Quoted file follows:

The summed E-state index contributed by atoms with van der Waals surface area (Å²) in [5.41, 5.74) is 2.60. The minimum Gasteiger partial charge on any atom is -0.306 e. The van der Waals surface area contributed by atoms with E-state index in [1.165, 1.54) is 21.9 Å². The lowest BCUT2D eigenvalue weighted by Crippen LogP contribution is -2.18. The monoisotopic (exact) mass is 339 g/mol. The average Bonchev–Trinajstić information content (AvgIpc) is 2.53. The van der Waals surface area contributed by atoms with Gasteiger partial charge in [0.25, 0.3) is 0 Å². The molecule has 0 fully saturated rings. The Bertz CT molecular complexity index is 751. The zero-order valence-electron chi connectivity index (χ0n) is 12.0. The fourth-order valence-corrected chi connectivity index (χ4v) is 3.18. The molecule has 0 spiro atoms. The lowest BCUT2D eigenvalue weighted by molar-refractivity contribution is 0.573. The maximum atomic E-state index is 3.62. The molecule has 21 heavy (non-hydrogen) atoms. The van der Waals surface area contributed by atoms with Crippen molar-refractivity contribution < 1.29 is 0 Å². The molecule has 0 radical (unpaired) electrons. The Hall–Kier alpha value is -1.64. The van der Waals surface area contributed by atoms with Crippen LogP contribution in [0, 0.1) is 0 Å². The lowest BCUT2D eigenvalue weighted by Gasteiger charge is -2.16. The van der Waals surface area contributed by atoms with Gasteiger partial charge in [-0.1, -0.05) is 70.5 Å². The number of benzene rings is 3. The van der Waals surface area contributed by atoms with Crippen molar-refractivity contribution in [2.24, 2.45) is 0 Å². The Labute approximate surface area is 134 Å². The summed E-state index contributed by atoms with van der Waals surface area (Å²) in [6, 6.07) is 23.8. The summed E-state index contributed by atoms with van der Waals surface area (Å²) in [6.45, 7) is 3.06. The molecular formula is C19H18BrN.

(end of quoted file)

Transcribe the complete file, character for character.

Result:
The summed E-state index contributed by atoms with van der Waals surface area (Å²) in [5.41, 5.74) is 2.60. The minimum Gasteiger partial charge on any atom is -0.306 e. The van der Waals surface area contributed by atoms with E-state index in [1.165, 1.54) is 21.9 Å². The lowest BCUT2D eigenvalue weighted by Crippen LogP contribution is -2.18. The monoisotopic (exact) mass is 339 g/mol. The average Bonchev–Trinajstić information content (AvgIpc) is 2.53. The van der Waals surface area contributed by atoms with Gasteiger partial charge in [0.25, 0.3) is 0 Å². The molecule has 0 fully saturated rings. The Bertz CT molecular complexity index is 751. The zero-order valence-electron chi connectivity index (χ0n) is 12.0. The fourth-order valence-corrected chi connectivity index (χ4v) is 3.18. The molecule has 0 spiro atoms. The lowest BCUT2D eigenvalue weighted by molar-refractivity contribution is 0.573. The maximum atomic E-state index is 3.62. The molecule has 21 heavy (non-hydrogen) atoms. The van der Waals surface area contributed by atoms with Crippen molar-refractivity contribution < 1.29 is 0 Å². The molecule has 0 radical (unpaired) electrons. The Hall–Kier alpha value is -1.64. The van der Waals surface area contributed by atoms with Crippen LogP contribution in [0, 0.1) is 0 Å². The lowest BCUT2D eigenvalue weighted by Gasteiger charge is -2.16. The van der Waals surface area contributed by atoms with Gasteiger partial charge in [-0.1, -0.05) is 70.5 Å². The number of benzene rings is 3. The van der Waals surface area contributed by atoms with Crippen molar-refractivity contribution in [2.24, 2.45) is 0 Å². The Labute approximate surface area is 134 Å². The summed E-state index contributed by atoms with van der Waals surface area (Å²) in [6, 6.07) is 23.8. The summed E-state index contributed by atoms with van der Waals surface area (Å²) in [6.45, 7) is 3.06. The molecular formula is C19H18BrN.